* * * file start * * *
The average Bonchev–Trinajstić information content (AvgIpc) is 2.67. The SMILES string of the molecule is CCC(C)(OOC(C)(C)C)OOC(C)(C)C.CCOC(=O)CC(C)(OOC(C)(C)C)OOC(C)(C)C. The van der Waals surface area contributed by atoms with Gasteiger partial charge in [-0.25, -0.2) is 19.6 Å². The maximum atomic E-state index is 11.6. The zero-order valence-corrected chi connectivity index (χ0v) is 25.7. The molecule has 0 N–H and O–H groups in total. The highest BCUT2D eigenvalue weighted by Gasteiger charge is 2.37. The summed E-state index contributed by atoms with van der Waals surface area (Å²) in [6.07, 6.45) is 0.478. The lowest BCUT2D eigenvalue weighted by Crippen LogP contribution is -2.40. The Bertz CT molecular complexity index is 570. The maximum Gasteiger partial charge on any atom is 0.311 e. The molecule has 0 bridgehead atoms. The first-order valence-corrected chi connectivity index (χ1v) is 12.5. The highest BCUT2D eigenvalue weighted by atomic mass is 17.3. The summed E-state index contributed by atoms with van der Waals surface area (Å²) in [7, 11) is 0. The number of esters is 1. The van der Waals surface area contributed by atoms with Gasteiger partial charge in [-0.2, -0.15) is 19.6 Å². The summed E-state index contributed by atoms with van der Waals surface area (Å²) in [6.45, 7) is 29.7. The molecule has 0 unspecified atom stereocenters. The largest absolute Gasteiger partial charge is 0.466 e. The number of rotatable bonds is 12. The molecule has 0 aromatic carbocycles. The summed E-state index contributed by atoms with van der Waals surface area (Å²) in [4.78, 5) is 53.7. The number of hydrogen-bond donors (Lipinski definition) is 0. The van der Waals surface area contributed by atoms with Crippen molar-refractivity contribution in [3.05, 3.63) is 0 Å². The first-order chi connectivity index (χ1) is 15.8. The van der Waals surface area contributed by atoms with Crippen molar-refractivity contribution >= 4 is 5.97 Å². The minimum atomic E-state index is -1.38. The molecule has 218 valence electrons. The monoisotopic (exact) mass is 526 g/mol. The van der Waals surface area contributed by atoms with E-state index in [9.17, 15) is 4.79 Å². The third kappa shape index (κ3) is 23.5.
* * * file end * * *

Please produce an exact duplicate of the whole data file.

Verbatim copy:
The average Bonchev–Trinajstić information content (AvgIpc) is 2.67. The SMILES string of the molecule is CCC(C)(OOC(C)(C)C)OOC(C)(C)C.CCOC(=O)CC(C)(OOC(C)(C)C)OOC(C)(C)C. The van der Waals surface area contributed by atoms with Gasteiger partial charge in [-0.25, -0.2) is 19.6 Å². The maximum atomic E-state index is 11.6. The zero-order valence-corrected chi connectivity index (χ0v) is 25.7. The molecule has 0 N–H and O–H groups in total. The highest BCUT2D eigenvalue weighted by Gasteiger charge is 2.37. The summed E-state index contributed by atoms with van der Waals surface area (Å²) in [6.07, 6.45) is 0.478. The lowest BCUT2D eigenvalue weighted by Crippen LogP contribution is -2.40. The Bertz CT molecular complexity index is 570. The maximum Gasteiger partial charge on any atom is 0.311 e. The molecule has 0 bridgehead atoms. The first-order valence-corrected chi connectivity index (χ1v) is 12.5. The highest BCUT2D eigenvalue weighted by atomic mass is 17.3. The summed E-state index contributed by atoms with van der Waals surface area (Å²) in [7, 11) is 0. The number of esters is 1. The van der Waals surface area contributed by atoms with Gasteiger partial charge in [-0.2, -0.15) is 19.6 Å². The summed E-state index contributed by atoms with van der Waals surface area (Å²) in [6.45, 7) is 29.7. The molecule has 0 unspecified atom stereocenters. The largest absolute Gasteiger partial charge is 0.466 e. The number of rotatable bonds is 12. The molecule has 0 aromatic carbocycles. The summed E-state index contributed by atoms with van der Waals surface area (Å²) in [4.78, 5) is 53.7. The number of hydrogen-bond donors (Lipinski definition) is 0. The van der Waals surface area contributed by atoms with Crippen molar-refractivity contribution in [3.05, 3.63) is 0 Å². The first-order chi connectivity index (χ1) is 15.8. The van der Waals surface area contributed by atoms with Crippen molar-refractivity contribution >= 4 is 5.97 Å². The minimum atomic E-state index is -1.38. The molecule has 218 valence electrons. The monoisotopic (exact) mass is 526 g/mol. The van der Waals surface area contributed by atoms with E-state index in [9.17, 15) is 4.79 Å². The third kappa shape index (κ3) is 23.5.